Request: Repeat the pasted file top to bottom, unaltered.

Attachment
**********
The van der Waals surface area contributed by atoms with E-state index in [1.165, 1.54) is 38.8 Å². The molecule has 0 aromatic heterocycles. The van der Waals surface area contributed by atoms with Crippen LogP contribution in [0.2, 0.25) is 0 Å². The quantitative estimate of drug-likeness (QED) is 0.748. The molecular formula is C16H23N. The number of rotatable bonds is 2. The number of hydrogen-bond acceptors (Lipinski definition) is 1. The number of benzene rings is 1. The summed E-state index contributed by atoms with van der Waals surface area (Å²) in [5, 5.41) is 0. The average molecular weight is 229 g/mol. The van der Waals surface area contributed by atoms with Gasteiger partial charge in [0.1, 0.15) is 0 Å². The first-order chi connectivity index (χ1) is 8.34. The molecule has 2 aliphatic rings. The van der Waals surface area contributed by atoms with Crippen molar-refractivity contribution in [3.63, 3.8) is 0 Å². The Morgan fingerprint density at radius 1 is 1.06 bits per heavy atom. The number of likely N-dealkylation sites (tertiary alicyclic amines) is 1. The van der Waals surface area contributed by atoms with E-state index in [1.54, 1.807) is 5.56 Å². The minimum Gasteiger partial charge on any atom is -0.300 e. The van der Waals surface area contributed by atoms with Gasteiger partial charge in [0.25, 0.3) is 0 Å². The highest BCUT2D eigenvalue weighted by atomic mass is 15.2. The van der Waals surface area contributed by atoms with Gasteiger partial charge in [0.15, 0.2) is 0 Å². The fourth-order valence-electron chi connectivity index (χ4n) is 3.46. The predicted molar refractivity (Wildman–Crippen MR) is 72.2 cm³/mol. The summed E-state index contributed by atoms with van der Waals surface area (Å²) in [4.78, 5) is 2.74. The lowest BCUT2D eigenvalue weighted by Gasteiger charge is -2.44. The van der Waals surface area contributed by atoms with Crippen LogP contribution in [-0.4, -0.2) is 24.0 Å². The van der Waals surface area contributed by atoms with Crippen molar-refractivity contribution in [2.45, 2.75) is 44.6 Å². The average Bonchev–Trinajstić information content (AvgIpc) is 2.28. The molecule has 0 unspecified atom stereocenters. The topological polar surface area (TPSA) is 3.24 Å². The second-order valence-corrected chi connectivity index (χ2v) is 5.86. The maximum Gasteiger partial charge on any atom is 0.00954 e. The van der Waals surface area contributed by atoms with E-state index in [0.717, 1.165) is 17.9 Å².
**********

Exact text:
The van der Waals surface area contributed by atoms with E-state index in [1.165, 1.54) is 38.8 Å². The molecule has 0 aromatic heterocycles. The van der Waals surface area contributed by atoms with Crippen LogP contribution in [0.2, 0.25) is 0 Å². The quantitative estimate of drug-likeness (QED) is 0.748. The molecular formula is C16H23N. The number of rotatable bonds is 2. The number of hydrogen-bond acceptors (Lipinski definition) is 1. The number of benzene rings is 1. The summed E-state index contributed by atoms with van der Waals surface area (Å²) in [5, 5.41) is 0. The average molecular weight is 229 g/mol. The van der Waals surface area contributed by atoms with Gasteiger partial charge in [0.1, 0.15) is 0 Å². The first-order chi connectivity index (χ1) is 8.34. The molecule has 2 aliphatic rings. The van der Waals surface area contributed by atoms with Crippen molar-refractivity contribution in [3.63, 3.8) is 0 Å². The Morgan fingerprint density at radius 1 is 1.06 bits per heavy atom. The number of likely N-dealkylation sites (tertiary alicyclic amines) is 1. The van der Waals surface area contributed by atoms with E-state index in [1.54, 1.807) is 5.56 Å². The minimum Gasteiger partial charge on any atom is -0.300 e. The van der Waals surface area contributed by atoms with Gasteiger partial charge in [0.25, 0.3) is 0 Å². The highest BCUT2D eigenvalue weighted by atomic mass is 15.2. The van der Waals surface area contributed by atoms with Gasteiger partial charge in [0.15, 0.2) is 0 Å². The fourth-order valence-electron chi connectivity index (χ4n) is 3.46. The predicted molar refractivity (Wildman–Crippen MR) is 72.2 cm³/mol. The summed E-state index contributed by atoms with van der Waals surface area (Å²) in [4.78, 5) is 2.74. The lowest BCUT2D eigenvalue weighted by Gasteiger charge is -2.44. The van der Waals surface area contributed by atoms with Crippen LogP contribution in [-0.4, -0.2) is 24.0 Å². The van der Waals surface area contributed by atoms with Crippen molar-refractivity contribution in [2.45, 2.75) is 44.6 Å². The average Bonchev–Trinajstić information content (AvgIpc) is 2.28. The molecule has 0 unspecified atom stereocenters. The topological polar surface area (TPSA) is 3.24 Å². The second-order valence-corrected chi connectivity index (χ2v) is 5.86. The maximum Gasteiger partial charge on any atom is 0.00954 e. The van der Waals surface area contributed by atoms with E-state index in [0.717, 1.165) is 17.9 Å².